I made these dreams and goals a reality thanks to my family, teachers, mentors, and friends: the people who believe in respect, dignity, and equality and who take the time to teach, lend a hand, and believe in me. They have expectations, and I’m motivated to rise to the occasion.
What do you consider your biggest success as an advocate?
My biggest success as an advocate has been proving to the world that a person with Down syndrome can have a competitive job, pay taxes, vote, and be self-sufficient, just like anyone else. We are more alike than different. I hope that my employment history becomes the norm and not the exception.
I’m also very proud of testifying at the Senate Health, Education, Labor, and Pensions Committee to promote employment and full inclusion of people with intellectual disabilities. Also, speaking at the United Nations about our human rights was a highlight in my career.
What is the main thing you want people to understand about Down syndrome?
I used to ask my mother, “When will this Down syndrome thing go away?” She would tell me, “It will stay with you all your life, but it doesn’t stop you from having dreams and being successful.” She was right. Down syndrome does not define us as people. It is a condition that makes it harder for us to learn, but with patience and persistence, we are able to contribute to our society. We may have unique challenges, but our lives matter and we are citizens with equal civil and human rights.
What advice would you give to a child with Down syndrome?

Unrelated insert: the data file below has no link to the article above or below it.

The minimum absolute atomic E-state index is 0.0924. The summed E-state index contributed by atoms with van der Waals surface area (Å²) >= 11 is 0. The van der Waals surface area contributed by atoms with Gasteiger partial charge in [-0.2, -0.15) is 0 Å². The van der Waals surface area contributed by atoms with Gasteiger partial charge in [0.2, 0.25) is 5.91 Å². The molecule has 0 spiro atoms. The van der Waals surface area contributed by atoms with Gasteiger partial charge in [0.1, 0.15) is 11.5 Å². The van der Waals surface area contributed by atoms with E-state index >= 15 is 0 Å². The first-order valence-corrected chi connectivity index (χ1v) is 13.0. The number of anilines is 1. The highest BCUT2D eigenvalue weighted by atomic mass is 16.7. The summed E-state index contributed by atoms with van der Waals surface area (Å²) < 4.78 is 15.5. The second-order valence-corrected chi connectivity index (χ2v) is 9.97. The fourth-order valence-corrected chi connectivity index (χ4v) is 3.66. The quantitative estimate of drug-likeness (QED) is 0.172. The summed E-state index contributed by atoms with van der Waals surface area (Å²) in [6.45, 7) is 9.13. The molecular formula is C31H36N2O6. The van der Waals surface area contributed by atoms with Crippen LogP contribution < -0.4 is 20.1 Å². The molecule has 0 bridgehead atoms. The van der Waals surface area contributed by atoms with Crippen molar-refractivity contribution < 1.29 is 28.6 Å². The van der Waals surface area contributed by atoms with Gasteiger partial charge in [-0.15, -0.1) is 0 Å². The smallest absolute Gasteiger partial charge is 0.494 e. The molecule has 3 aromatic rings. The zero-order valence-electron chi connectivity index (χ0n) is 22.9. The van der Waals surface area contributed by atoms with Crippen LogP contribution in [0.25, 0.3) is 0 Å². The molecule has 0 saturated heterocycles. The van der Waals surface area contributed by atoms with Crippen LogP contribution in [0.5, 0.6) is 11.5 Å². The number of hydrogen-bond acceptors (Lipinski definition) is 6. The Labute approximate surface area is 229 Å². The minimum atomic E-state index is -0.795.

Don’t give up; don’t get discouraged when things are not easy. I learned by observing others. Be patient. Work with your family, teachers, and mentors. Find something that you are good at and be the best you can be at it.
You’ve mastered speaking to Congress, receiving an Olympic medal, and speaking out for people with Down syndrome. What would you like to tackle next?
I’m at a difficult juncture right now. My fellowship ends in February 2016, and I am still debating if I should go back to my job as a clerk in the distribution center at Booz Allen Hamilton or if I should pursue other jobs that will give me more opportunities to advocate and lead our movement. . . .
There are lots of areas that we still need to tackle, including school-to-work transition . . . , education where young students are taught skills that will make them successful as adults, health care where professionals and researchers will discover cures, and interventions to improve our cognitive skills and our overall well-being.
We are living longer now, but we still have very little knowledge about aging among people with Down syndrome. I am 38 years old and in fairly good health. I do not know what the future will look like, but I hope it is a bright one and I can help make it good for all of us.
Originally Posted: October 30, 2015